Paul Johnson, the British journalist and historian, recently delivered some harsh words on anti-Americanism as embodied in the culture of Europe. He called it crude, childish, self-defeating and nonsensical. "It is based," he said, "on the powerful but irrational impulse of envy -- an envy of American wealth, power, success and determination."
Most Americans would probably consider his opinion exaggerated. Surely it can't be that bad? But a Canadian, living in a country where anti-Americanism is the air we breathe, may decide that Johnson has it about right.
For Canadians, cultural anti-Americanism provides, among other things, a way to avoid reality. It helps us escape responsibility for mass culture. If the cultural preferences of our fellow citizens dismay us (or our own appetites make us feel guilty) we blame the Americans. Because most of the mass culture we receive originates in the United States, we place the burden of our cultural sins on American shoulders. In these matters, we have lost the power of self-reflection.
For instance, a recent Globe and Mail piece by John Doyle, the TV critic, carried the headline: "The empty inanity of American celebrity," one of several thousand similar headlines that appear every year in Canadian papers. No doubt the editor who wrote it knows perfectly well that Canadians are as celebrity-crazed as anyone. But at the same time we want to feel superior to Americans. So the Globe flatters its readers into believing, wrongly, that they are in a position to look down on American inanity.
In this way, hypocrisy becomes an essential element in the Canadian style. In another piece, Doyle described watching TV on "a dull day of mind-numbing American piffle-culture." (As opposed, presumably, to Canadian high-culture.) For Doyle and many others, the United States offers a safe punching bag. What Canadian reader will ever object to a journalist pouring contempt on Americans?
Theorists have been arguing for years that American culture debases the whole planet, to the point where humanity now has no choice but to live in McWorld, a place as predictable as Disneyland. American, European, and Canadian writers love this idea, but one American has set about the task of challenging it -- Tyler Cowen, an economist at George Mason University in Virginia, the author of Creative Destruction: How Globalization Is Changing the World's Cultures.
Where others see tedious uniformity around the world, Cowen sees attractive diversity. Where others imagine American culture imposing a single global style, Cowen sees international exchange producing innovation. In culture, he argues, globalization expands choice. Being an economist, he's supposed to know little and care less about culture. But it's Cowen, not one of the army of cultural theorists, who has pointed us toward a startling truth: The rise of the great media companies has been accompanied by diversity and heightened freedom.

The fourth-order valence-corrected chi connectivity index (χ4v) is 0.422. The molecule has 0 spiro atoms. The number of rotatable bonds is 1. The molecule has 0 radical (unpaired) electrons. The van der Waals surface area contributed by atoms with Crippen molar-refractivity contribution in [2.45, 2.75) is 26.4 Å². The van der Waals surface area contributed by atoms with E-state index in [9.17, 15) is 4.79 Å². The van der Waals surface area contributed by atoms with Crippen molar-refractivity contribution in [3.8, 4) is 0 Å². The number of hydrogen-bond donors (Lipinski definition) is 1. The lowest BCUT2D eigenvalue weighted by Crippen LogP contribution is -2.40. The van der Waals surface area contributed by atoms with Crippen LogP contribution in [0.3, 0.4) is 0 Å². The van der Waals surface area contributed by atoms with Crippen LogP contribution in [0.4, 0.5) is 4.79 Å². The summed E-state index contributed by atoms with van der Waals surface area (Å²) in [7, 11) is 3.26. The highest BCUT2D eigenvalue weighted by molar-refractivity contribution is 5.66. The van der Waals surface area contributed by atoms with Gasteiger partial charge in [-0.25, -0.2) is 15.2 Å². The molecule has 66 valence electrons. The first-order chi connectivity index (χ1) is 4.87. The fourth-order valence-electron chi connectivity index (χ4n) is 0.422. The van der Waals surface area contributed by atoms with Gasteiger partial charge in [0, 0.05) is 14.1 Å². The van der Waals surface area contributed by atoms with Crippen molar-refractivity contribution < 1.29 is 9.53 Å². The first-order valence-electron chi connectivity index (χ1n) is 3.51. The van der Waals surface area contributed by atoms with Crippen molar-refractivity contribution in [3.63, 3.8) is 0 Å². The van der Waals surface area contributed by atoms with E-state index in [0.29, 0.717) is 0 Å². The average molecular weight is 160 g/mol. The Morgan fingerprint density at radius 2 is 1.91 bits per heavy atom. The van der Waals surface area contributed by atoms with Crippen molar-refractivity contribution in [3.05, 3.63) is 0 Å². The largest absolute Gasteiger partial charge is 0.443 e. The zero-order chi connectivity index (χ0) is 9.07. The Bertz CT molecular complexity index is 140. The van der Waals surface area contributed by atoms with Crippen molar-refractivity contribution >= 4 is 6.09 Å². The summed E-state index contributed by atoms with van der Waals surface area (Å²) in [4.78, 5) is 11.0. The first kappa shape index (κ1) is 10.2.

His secret method is personal research. He looks and listens rather than reading essays by other economists. He loves discovering forms of creativity that arise from globalization, such as reggae. It began under the influence of American R&B, borrowed from the 1960s British bands, drew on sea chanteys, and took inspiration from Rastafarianism, a religion linked to Ethiopia. Jamaica considers reggae intensely Jamaican and the world loves it. (It happens that I realized how much I liked it in 1979, while listening to it in Israel.) Its influence long ago went back to the United States as inspiration for Paul Simon, rap, and many other forms. Whatever you may say about Jamaican popular music of the last 30 years, it has not been, to quote the standard cliche, "trampled by conglomerate multinationals."
In France, cultural anti-Americanism has been endemic for generations. One philosopher, Jean Francois Revel, recently claimed (in his book, L'obsession anti-americaine) that it emerges from French political and moral failures; it's the result of inadequacy.
In Europe generally it deeply influences and distorts political thought. The Americans, with their 18th-century constitution, have maintained civil peace, democracy, and high levels of economic activity across a vast sea-to-sea territory for more than a century. In the same period, Continental Europe has suffered for long periods from monstrous burdens that its leaders have placed on the people -- fascism, communism and two catastrophic wars. Twice, Americans have had to cross the Atlantic to pacify Europe.
All that is tragedy, but it has a comic side. While these facts would fascinate an impartial observer, not one in 100 European political writers ever notices them. And of those who notice, only a few imagine that Europe might learn something, maybe just a little, from this unprecedented American experience. Europeans, looking at America, like to notice lynching in one era, McCarthyism in another, race riots in another -- as if these were comparable to the catastrophes of Europe.
It's culture, grounded in mythology, that keeps Europe from seeing this remarkable history with any clarity. European culture teaches its elites that America is run by ignorant gun-toting cowboys. How could Europe possibly learn from people like that? In France, and in countries like Canada as well, anti-Americanism resembles a unique French beverage, absinthe. It's exciting, it's satisfying, and it's built into cultural history. But it does tend to leave you blind.